Zero Day - A day off! We can't hike every day you know... Although it may sound like a vacation, hiking every day up and down mountains and hills with our packs on our backs, through rain, snow, wind, heat, aches and pains, is going to be a lot of work. We're looking forward to it, but we'll also be looking forward to a day off here and there, in town, where we can eat LOTS along with do our errands, call friends and families, eat, do laundry, eat and eat more.

White Blaze - The Appalachian Trail is marked from Springer Mountain, Georgia to Mount Katahdin, Maine with 2" x 6" white paint swaths on trees, along streets where the trail goes through towns, trail posts, etc. They'll help keep us on track.

Blue Blaze - Any trail that leads off the Appalachian Trail is marked with a 2" x 6" blue blaze. Just so we don't get too confused and lost and wander where we're not supposed to.

Stinky - That's what we'll be! And believe me, thru-hiker stinky is different and much stinkier than regular stinky :-)

PUDs - Pointless Up and Downs. PUDs are bumps that don't always show up on the topo maps, and which often make a long day of hiking much tougher than expected. Silly mountains! Why can't the trail be flat? It would be much easier that way... (Above, a rare flat section of the AT in NH.)

Vitamin I - Ibuprofen!

AYCE - Where hikers congregate in towns. And which often lose money on hungry, hungry thru-hikers. All-You-Can-Eat restaurants and buffets from Georgia to Maine, beware!

Trail Names - In keeping with an old tradition on the trail, many people don't go by their given name. Instead, they have what is called a "trail name." The theory is that you are given your trail name once you're out on the trail, due to a certain personality trait or some incident that happened. However, these days many people chose their own trial name before they leave, or take a nickname with them. We plan to tempt fate, and see what people decide to call us. Of course, if people start calling Ryan "Sir Farts-a-lot", we might change our minds and choose our own names! :-)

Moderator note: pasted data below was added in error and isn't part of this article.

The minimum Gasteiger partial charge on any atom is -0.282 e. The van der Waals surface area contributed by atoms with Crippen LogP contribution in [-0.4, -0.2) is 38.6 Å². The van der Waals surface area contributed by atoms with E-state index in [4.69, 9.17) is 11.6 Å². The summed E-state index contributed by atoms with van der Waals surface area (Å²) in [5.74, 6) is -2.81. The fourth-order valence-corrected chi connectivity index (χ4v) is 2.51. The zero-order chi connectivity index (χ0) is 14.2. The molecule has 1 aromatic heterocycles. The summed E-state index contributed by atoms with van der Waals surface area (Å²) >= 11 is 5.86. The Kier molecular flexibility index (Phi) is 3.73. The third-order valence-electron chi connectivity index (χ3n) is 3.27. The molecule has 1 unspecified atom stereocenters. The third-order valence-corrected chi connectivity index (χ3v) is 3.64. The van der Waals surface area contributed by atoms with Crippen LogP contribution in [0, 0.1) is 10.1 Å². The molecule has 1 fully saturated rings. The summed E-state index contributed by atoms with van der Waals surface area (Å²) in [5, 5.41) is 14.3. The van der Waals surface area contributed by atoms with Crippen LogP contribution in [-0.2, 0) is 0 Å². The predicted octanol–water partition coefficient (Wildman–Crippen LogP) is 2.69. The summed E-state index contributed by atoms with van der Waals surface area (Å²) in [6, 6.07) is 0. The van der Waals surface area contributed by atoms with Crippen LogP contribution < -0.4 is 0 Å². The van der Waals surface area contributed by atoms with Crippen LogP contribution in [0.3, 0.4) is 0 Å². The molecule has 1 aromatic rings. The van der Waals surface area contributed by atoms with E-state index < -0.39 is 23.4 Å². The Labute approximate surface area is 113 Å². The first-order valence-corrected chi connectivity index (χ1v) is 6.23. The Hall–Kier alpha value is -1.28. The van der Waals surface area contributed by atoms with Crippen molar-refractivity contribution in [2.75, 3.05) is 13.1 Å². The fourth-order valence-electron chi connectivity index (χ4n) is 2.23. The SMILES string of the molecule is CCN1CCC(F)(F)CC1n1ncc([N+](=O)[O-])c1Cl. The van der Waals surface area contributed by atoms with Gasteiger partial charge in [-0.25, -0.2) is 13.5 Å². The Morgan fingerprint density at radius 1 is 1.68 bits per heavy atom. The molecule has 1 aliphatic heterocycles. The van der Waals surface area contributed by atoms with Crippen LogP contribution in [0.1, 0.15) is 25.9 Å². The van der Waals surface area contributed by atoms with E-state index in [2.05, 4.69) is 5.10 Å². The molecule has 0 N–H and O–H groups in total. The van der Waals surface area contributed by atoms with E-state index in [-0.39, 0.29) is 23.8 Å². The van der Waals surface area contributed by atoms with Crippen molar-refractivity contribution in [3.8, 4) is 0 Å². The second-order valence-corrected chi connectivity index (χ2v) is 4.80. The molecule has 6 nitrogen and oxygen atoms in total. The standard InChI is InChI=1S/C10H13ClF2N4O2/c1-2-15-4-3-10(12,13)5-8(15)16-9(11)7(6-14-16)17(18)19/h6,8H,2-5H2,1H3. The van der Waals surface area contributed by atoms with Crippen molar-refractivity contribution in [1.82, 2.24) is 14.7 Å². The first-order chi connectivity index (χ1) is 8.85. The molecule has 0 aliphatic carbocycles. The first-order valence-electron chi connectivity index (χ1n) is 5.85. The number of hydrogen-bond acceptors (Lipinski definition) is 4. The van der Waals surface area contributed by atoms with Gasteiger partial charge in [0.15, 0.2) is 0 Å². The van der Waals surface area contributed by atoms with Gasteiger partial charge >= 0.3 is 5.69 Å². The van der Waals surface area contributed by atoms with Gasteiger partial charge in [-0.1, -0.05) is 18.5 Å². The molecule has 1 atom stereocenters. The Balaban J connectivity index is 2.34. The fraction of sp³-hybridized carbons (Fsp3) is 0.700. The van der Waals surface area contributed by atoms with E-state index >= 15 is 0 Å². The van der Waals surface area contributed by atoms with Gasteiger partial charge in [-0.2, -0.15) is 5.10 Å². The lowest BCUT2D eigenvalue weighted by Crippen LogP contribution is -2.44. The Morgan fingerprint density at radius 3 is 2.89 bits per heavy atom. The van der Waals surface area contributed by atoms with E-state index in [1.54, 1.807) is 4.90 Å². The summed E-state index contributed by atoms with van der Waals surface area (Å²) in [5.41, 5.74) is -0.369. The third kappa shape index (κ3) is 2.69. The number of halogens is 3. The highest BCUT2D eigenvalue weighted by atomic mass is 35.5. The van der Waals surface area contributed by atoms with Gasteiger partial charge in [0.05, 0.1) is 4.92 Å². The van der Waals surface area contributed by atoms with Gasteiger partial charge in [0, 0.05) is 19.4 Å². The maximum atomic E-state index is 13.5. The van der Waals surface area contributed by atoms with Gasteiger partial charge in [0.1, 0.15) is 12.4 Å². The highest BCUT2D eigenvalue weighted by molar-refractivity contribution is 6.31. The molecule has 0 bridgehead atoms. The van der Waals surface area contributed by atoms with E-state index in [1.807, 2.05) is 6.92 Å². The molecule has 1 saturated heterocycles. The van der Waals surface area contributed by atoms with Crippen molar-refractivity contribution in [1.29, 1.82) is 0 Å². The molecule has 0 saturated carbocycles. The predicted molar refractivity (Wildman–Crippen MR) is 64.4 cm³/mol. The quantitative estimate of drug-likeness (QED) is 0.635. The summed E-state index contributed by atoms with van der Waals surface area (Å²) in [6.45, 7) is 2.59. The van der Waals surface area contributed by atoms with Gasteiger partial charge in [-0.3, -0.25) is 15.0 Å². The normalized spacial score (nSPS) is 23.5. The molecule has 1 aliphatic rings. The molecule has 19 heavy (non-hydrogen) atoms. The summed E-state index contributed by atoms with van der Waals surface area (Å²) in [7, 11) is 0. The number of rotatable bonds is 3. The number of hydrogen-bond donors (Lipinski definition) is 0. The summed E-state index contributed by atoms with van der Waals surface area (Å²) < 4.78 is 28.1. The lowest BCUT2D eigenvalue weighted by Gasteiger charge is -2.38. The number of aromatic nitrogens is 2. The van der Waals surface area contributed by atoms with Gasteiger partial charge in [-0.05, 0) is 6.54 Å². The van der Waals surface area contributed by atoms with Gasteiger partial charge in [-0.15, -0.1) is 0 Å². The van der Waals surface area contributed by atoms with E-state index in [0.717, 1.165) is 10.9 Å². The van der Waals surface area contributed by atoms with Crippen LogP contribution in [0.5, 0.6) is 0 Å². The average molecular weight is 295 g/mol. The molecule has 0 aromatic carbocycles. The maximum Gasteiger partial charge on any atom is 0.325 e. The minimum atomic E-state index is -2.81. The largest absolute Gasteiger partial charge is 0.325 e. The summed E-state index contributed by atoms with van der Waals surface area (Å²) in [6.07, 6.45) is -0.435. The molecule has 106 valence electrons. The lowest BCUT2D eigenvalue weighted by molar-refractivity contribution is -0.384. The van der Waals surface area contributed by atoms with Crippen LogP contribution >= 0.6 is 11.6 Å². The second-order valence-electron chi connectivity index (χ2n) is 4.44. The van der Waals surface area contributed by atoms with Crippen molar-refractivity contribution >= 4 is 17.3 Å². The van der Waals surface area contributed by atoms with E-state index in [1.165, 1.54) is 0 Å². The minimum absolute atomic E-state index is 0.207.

Our Favorite far

1. Are you nuts?
2. Have you read "A Walk in the Woods"?
3. What do you do about food? Do you have know...kill things?
4. Where do you shower?
5. Is it allowed? (In response that we would take a break to visit people along the way?)
6. What about the bears?
7. Are you going to carry a weapon?
8. What are you going to do after?

In order...
1. Yes.
2. Yes.
3. Maybe...Danielle has a hankerin' for squirrel.
4. Why shower? Everyone else smells, too.
5. Yup, but only if you feed us...a lot...
6. Laugh as they run away from the stinky hikers.
7. Can you truly imagine either of us lugging around a weapon? Would we even know how to use it? :-)
8. TBD.

Keep the questions coming!